For over two decades, scientists have puzzled over how vertebrates make the essential polysaccharide hyaluronic acid, which has broad medical applications. One team took a different tack and solved the mystery.

Using cryo-electron microscopy, scientists have solved the structure of hyaluronan synthase, an enzyme that stitches sugar molecules together to create hyaluronic acid.  Credit: Jochen Zimmer Lab

As many beauty enthusiasts know, hyaluronic acid is a superfood for skin. Found in sheet masks, moisturizers, and more, the molecule leaves the face feeling supple and smooth.

Our bodies naturally produce hyaluronic acid to hydrate cells, heal wounds, and lubricate joints. The molecule also helps form new tissues and plays a role in cancer metastasis.

“It’s absolutely important and essential in vertebrates,” says Jochen Zimmer, a molecular biologist at the University of Virginia who was recently selected as a Howard Hughes Medical Institute Investigator.

Scientists, however, have long puzzled over how hyaluronic acid, also called hyaluronan, is formed. Though they have known for roughly 20 years that an enzyme called hyaluronan synthase (HAS) guides the process, the “intricate molecular details of how HAS stitches individual sugar molecules together” remained a mystery, says Phillip Stansfeld, a computational biophysicist at the University of Warwick.

Now, Stansfeld, Zimmer, and their colleagues have figured it out. The team captured the 3D structure of a viral form of HAS, which is highly similar to its human counterpart, and described how the enzyme produces hyaluronic acid, they report March 30, 2022, in the journal Nature.

Jochen Zimmer’s team at the University of Virginia has solved the longstanding mystery of how hyaluronic acid is made.  Credit: Andrew Shurtleff / AP Images for HHMI

The work could one day allow scientists to tweak HAS and potentially develop new hyaluronic acid-based biomaterials. Engineered hyaluronic acids could serve as artificial scaffolds to aid wound healing, dermal fillers for use in cosmetic or reconstructive surgeries, and perhaps even anti-cancer treatments. “Being able to produce hyaluronic acid in a clean, chemically defined form as a biomaterial would be tremendously helpful,” Zimmer says.

Despite these potential applications, the structure of HAS had eluded researchers for years. The traditional approach of x-ray crystallography – where scientists purify a protein, grow it as a crystal, then blast it with x-rays to reveal the structure – looked dismal. No one seemed to be able to crystallize HAS.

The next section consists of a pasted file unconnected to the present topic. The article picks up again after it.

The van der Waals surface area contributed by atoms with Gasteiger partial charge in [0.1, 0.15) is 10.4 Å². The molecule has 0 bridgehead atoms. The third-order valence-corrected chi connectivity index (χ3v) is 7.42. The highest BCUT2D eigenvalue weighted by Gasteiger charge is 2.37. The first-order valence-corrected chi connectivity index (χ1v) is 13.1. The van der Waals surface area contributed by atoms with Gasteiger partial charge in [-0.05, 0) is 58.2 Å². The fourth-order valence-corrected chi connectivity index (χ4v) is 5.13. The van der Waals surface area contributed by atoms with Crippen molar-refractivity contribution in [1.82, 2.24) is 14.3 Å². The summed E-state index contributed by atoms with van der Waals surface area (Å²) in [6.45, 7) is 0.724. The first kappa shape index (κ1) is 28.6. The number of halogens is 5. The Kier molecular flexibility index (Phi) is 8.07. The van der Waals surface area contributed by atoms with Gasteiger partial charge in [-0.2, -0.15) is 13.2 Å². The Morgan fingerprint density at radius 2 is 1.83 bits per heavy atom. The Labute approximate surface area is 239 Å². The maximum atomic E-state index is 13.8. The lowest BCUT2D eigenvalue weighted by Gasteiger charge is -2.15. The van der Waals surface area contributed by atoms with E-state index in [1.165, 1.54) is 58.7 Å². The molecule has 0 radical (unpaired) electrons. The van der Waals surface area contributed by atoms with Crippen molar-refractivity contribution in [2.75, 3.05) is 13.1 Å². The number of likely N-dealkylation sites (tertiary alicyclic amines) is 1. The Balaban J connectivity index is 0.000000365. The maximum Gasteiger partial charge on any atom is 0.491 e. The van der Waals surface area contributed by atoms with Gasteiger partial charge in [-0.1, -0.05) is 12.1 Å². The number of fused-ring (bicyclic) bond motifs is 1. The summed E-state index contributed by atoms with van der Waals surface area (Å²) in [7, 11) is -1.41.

Zimmer’s team struggled for nearly a decade before they realized that the key was to try a completely different technique, one that doesn’t rely on crystals: cryo-electron microscopy (EM). Instead, cryo-EM works by shooting a beam of electrons at a frozen sample and snapping thousands of images. A computer then uses the images to piece together a high-resolution 3D structure.

To boost their chances of success, Zimmer’s team attached tiny proteins called nanobodies to either end of HAS. This made the enzyme bigger and its shape more irregular, which helped the software calculate its structure, explains Finn Maloney, a postdoc in Zimmer’s lab.  

“Being able to produce hyaluronic acid in a clean, chemically defined form as a biomaterial would be tremendously helpful.”

Jochen Zimmer, HHMI Investigator at the University of Virginia

The group screened nearly 40 nanobodies before finding a suitable pair to create the “HAS sandwich.” Then, the team captured images of five other structures of the enzyme taken during different stages of the hyaluronic acid synthesis process. 

Collectively, the images show how HAS alternatively adds two sugars
(N-acetylglucosamine and glucuronic acid) to the growing polysaccharide chain while simultaneously pushing the chain out of the cell. They also reveal how the enzyme kicks off the entire process. 

Zimmer’s team is now studying human HAS and is trying to understand how the enzyme produces polymers of different lengths. Scientists have previously linked high-molecular weight hyaluronic acids with healthy tissues and low-molecular weight hyaluronic acids with inflammation and metastasis. If researchers could find a way control the length of hyaluronic acid artificially, they might have a tool to tweak many physiological processes, Zimmer says.  



Finn P. Maloney, Jeremi Kuklewicz et al. “Structure, substrate-recognition, and initiation of hyaluronan synthase.” Nature. Published online March 30, 2022. doi: 10.1038/s41586-022-04534-2 

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